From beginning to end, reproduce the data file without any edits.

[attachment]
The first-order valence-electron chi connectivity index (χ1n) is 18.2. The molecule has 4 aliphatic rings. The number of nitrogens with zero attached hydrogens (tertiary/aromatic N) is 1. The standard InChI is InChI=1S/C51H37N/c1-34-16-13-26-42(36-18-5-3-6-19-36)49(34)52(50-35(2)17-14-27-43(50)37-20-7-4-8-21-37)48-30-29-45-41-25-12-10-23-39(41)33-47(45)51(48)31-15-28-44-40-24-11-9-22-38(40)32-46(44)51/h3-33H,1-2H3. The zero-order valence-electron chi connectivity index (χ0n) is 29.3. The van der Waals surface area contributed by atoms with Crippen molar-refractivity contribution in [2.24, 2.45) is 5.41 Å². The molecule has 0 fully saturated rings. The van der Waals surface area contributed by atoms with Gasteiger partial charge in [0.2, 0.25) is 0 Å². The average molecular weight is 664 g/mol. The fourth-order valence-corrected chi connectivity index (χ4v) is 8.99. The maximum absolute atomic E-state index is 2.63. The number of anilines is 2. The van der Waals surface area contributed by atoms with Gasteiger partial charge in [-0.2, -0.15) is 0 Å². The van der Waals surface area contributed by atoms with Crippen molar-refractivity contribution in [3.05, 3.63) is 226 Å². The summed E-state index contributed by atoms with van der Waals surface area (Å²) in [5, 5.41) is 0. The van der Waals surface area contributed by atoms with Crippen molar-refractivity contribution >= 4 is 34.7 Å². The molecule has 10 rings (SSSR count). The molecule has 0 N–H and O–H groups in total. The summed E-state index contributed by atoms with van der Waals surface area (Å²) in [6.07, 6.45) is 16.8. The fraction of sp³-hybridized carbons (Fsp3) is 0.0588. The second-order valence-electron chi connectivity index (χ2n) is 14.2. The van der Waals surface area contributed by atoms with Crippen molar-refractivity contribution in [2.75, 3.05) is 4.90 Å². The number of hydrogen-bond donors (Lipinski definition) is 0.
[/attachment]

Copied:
The first-order valence-electron chi connectivity index (χ1n) is 18.2. The molecule has 4 aliphatic rings. The number of nitrogens with zero attached hydrogens (tertiary/aromatic N) is 1. The standard InChI is InChI=1S/C51H37N/c1-34-16-13-26-42(36-18-5-3-6-19-36)49(34)52(50-35(2)17-14-27-43(50)37-20-7-4-8-21-37)48-30-29-45-41-25-12-10-23-39(41)33-47(45)51(48)31-15-28-44-40-24-11-9-22-38(40)32-46(44)51/h3-33H,1-2H3. The zero-order valence-electron chi connectivity index (χ0n) is 29.3. The van der Waals surface area contributed by atoms with Crippen molar-refractivity contribution in [2.24, 2.45) is 5.41 Å². The molecule has 0 fully saturated rings. The van der Waals surface area contributed by atoms with Gasteiger partial charge in [0.2, 0.25) is 0 Å². The average molecular weight is 664 g/mol. The fourth-order valence-corrected chi connectivity index (χ4v) is 8.99. The maximum absolute atomic E-state index is 2.63. The number of anilines is 2. The van der Waals surface area contributed by atoms with Gasteiger partial charge in [-0.2, -0.15) is 0 Å². The van der Waals surface area contributed by atoms with Crippen molar-refractivity contribution in [3.05, 3.63) is 226 Å². The summed E-state index contributed by atoms with van der Waals surface area (Å²) in [5, 5.41) is 0. The van der Waals surface area contributed by atoms with Crippen molar-refractivity contribution >= 4 is 34.7 Å². The molecule has 10 rings (SSSR count). The molecule has 0 N–H and O–H groups in total. The summed E-state index contributed by atoms with van der Waals surface area (Å²) in [6.07, 6.45) is 16.8. The fraction of sp³-hybridized carbons (Fsp3) is 0.0588. The second-order valence-electron chi connectivity index (χ2n) is 14.2. The van der Waals surface area contributed by atoms with Crippen molar-refractivity contribution in [2.75, 3.05) is 4.90 Å². The number of hydrogen-bond donors (Lipinski definition) is 0.